This weekend, The New York Times Co. sold the Boston Globe to John W. Henry, the owner of the Boston Red Sox. Henry paid $70 million. (Or negative $40 million, by more realistic calculations.) Oddly, several other bidders made higher bids than Henry. Why did the NYT Co. leave that money on the table?
The Globe itself reports that three other bidders say that their offers were higher than Henry's. Two of them have local connections, just as Henry does; and one of them says that their bid was at least $10 million higher than Henry's. Here is the total justification that NYT Co. spokeswoman offered for the company's decision to accept Henry's lower bid:
The Times Co., in a statement, said, “The sale to John W. Henry is the result of a very full and active sales process.’’ Spokeswoman Abbe Serphos also said that in reviewing the bids, the Times Co. “took many factors into consideration, and at the end of the process concluded, along with our board of directors, that this agreement to sell the New England Media Group to Mr. Henry was in the best interest of our shareholders as well as of The Boston Globe, the Worcester Telegram & Gazette, and the Boston community.’’
What exactly were the "many factors" that caused the company to conclude that a bid of $70 million was better for shareholders than a bid of $80 million? The company does not say. (A spokeswoman we contacted refused to elaborate on the company statement.)
Is this kosher? We asked Brian JM Quinn, an assistant professor of law at Boston College Law School who writes a blog on M&A law. The short answer is that when a board sells a corporate asset, a court reviewing the sale will presume that the board was fully informed and the decision to sell the asset was in the best interests of the corporation," he told us. "There is no legal duty to seek out the highest price for the asset. The board can decide to sell the asset to any one for almost any conceivable reason."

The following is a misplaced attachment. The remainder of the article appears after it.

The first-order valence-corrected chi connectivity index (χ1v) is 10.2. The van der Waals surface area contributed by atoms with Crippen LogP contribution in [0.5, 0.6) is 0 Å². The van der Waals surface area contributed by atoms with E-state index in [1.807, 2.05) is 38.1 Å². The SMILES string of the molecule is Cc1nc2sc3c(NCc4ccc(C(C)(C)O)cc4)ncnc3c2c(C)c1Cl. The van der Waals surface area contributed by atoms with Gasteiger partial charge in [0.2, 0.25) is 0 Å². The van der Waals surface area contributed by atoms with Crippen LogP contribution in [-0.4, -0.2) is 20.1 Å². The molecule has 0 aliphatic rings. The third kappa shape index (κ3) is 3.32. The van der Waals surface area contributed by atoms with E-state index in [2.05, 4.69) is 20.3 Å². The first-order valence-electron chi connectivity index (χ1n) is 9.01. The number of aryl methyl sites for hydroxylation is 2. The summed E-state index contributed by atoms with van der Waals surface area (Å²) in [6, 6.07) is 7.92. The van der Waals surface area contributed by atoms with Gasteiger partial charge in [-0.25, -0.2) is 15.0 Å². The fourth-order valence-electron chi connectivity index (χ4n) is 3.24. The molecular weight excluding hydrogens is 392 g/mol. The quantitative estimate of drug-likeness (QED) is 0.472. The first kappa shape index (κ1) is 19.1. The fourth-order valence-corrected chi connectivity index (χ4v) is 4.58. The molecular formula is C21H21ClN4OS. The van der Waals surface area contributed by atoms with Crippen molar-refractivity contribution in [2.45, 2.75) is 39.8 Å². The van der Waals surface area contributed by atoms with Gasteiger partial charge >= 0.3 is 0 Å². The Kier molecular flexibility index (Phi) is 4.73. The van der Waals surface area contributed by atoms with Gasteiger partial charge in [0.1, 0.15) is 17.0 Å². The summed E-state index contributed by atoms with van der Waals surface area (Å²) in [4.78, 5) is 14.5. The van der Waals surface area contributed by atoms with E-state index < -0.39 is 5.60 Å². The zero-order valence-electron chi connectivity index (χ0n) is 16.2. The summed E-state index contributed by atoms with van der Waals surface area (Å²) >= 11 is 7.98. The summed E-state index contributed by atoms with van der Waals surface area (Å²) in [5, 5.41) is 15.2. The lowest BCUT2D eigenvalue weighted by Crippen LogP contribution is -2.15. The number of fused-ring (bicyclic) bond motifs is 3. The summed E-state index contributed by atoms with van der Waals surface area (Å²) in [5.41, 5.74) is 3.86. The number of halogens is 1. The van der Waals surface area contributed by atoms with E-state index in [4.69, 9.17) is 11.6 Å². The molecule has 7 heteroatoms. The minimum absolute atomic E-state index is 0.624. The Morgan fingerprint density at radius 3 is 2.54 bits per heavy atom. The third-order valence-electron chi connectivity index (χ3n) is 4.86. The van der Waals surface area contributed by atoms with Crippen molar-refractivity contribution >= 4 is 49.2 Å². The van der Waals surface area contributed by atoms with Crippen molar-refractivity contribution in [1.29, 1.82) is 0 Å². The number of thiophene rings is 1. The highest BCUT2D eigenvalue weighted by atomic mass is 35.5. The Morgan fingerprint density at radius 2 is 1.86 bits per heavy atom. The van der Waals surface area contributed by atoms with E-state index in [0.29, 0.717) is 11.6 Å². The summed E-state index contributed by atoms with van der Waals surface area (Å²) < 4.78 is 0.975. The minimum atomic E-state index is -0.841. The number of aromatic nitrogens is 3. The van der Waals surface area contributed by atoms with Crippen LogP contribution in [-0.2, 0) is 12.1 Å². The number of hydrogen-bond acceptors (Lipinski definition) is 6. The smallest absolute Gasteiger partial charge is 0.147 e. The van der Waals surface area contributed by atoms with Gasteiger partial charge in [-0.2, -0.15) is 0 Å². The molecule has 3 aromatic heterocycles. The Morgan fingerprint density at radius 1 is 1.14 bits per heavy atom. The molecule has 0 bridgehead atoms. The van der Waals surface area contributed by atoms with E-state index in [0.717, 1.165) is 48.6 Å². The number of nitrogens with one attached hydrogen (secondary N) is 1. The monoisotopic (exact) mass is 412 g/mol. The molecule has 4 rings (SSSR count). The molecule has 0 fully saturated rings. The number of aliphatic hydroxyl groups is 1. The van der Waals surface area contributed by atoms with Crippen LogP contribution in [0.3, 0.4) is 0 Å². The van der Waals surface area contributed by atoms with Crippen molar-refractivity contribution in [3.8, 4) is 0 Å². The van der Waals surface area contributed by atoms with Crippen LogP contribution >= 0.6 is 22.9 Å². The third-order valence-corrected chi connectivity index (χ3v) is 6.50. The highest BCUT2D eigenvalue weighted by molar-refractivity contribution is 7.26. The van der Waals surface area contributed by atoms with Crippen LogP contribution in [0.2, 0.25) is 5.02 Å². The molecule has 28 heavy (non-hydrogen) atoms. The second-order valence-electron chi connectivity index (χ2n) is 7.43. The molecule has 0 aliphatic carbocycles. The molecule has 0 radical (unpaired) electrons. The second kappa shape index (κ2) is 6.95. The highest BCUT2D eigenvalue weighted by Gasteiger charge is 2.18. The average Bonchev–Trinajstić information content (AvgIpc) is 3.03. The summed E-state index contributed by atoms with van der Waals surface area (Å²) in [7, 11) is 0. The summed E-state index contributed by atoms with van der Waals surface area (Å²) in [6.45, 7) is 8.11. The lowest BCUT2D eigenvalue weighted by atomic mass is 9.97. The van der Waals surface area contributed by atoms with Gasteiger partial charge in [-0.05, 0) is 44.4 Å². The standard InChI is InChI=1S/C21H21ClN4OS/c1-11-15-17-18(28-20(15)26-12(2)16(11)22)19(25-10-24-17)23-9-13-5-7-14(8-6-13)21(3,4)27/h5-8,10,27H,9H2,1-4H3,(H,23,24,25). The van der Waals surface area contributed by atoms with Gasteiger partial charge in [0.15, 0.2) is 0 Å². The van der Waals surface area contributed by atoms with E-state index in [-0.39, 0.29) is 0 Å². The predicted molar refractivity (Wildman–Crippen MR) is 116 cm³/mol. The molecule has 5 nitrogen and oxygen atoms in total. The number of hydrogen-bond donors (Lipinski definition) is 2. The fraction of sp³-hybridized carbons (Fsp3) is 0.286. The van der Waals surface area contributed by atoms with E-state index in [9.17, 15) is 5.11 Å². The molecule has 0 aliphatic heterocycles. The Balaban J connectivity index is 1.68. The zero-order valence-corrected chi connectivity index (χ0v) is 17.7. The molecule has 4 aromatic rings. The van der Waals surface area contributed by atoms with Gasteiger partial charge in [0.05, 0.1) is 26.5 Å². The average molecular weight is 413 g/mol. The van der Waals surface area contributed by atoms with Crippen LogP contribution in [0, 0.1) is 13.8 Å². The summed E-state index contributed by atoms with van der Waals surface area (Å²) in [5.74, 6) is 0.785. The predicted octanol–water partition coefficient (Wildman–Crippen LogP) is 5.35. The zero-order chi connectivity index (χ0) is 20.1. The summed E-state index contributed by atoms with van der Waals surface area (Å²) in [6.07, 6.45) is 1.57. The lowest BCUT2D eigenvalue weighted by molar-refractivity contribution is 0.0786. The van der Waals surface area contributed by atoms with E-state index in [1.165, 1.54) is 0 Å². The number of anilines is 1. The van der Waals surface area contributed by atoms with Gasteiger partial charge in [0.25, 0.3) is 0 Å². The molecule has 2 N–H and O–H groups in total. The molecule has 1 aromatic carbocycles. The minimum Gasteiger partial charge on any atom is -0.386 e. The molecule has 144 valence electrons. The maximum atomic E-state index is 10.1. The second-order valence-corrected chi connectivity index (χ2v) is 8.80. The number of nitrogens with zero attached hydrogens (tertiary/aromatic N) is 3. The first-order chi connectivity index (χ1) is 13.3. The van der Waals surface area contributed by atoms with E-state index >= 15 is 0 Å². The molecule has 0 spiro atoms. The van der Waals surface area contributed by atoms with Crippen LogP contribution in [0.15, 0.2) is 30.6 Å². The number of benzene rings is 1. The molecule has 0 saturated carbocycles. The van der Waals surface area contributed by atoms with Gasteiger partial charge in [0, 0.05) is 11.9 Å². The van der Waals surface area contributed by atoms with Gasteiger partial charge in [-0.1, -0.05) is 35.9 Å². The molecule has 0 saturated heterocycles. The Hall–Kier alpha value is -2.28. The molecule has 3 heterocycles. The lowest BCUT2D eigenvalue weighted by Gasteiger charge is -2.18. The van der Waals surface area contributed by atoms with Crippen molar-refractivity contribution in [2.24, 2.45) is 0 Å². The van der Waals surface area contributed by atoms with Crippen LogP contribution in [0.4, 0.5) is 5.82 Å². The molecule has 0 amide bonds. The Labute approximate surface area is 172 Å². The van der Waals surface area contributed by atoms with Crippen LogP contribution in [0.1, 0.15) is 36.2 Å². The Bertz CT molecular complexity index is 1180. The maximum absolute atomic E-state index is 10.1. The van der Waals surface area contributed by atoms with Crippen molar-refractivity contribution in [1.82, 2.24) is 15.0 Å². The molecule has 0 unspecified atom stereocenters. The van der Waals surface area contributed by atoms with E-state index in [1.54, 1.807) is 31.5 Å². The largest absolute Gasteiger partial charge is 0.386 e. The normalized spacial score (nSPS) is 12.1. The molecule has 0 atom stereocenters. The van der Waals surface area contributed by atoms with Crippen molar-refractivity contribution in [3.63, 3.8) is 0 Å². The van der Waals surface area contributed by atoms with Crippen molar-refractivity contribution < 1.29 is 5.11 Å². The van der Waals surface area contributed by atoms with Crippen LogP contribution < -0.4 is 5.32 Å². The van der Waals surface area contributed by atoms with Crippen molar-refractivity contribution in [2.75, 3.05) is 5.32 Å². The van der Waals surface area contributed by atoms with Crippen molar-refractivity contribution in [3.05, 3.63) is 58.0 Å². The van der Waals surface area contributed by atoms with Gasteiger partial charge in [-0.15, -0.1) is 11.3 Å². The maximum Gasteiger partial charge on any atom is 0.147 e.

The rules would be different if the entire company were for sale. But since the Globe is just a small asset of the NYT Co, the company can essentially do what it wants. "Because boards are not required to seek out the highest bid, they can take in all sorts of other factors (constituencies, like the impact on local/state economy, the environment, employees, creditors, whatever)," Quinn said. "For example, they might think that John Henry is more likely to run the business for the long term, rather than lay off reporters. In fact, they might think that Henry has an incentive to hire more sports reporters and make investments in building up the paper. That's enough of a reason. In hindsight, it may turn out to be wrong, but it's enough of a reason for the court to justify its decision to sell to the lower of two bids."
Perhaps the company picked the best bidder. Perhaps it didn't. It's hard to tell without a full recounting of the rationale for accepting a lower bid. All that New York Times Co. shareholders know for sure is that the company just left $10 million on the table. In the newspaper business, that's not nothing. It might behoove the company to at least offer an explanation.